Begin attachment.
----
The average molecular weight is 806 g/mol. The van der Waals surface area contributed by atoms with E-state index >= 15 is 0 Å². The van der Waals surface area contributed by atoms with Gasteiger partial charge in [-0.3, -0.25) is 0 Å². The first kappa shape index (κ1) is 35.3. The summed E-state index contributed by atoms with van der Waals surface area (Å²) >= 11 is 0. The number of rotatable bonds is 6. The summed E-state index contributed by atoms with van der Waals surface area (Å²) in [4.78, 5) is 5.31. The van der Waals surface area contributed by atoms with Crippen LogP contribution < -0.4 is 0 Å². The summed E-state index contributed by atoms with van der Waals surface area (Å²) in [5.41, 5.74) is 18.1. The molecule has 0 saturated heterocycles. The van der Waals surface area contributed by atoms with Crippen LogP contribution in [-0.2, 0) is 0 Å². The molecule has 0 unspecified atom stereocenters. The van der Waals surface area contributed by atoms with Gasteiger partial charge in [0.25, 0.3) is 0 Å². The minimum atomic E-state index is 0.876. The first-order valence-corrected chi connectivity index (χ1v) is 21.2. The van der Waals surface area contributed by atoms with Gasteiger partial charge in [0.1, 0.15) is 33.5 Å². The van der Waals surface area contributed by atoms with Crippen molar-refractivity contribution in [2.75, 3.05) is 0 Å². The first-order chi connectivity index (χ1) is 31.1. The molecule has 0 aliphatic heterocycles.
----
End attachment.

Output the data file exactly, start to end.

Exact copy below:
The average molecular weight is 806 g/mol. The van der Waals surface area contributed by atoms with E-state index >= 15 is 0 Å². The van der Waals surface area contributed by atoms with Gasteiger partial charge in [-0.3, -0.25) is 0 Å². The first kappa shape index (κ1) is 35.3. The summed E-state index contributed by atoms with van der Waals surface area (Å²) >= 11 is 0. The number of rotatable bonds is 6. The summed E-state index contributed by atoms with van der Waals surface area (Å²) in [4.78, 5) is 5.31. The van der Waals surface area contributed by atoms with Crippen LogP contribution < -0.4 is 0 Å². The summed E-state index contributed by atoms with van der Waals surface area (Å²) in [5.41, 5.74) is 18.1. The molecule has 0 saturated heterocycles. The van der Waals surface area contributed by atoms with Crippen LogP contribution in [-0.2, 0) is 0 Å². The molecule has 0 unspecified atom stereocenters. The van der Waals surface area contributed by atoms with Gasteiger partial charge in [0.25, 0.3) is 0 Å². The minimum atomic E-state index is 0.876. The first-order valence-corrected chi connectivity index (χ1v) is 21.2. The van der Waals surface area contributed by atoms with Gasteiger partial charge in [0.1, 0.15) is 33.5 Å². The van der Waals surface area contributed by atoms with Crippen molar-refractivity contribution in [2.75, 3.05) is 0 Å². The first-order chi connectivity index (χ1) is 31.1. The molecule has 0 aliphatic heterocycles.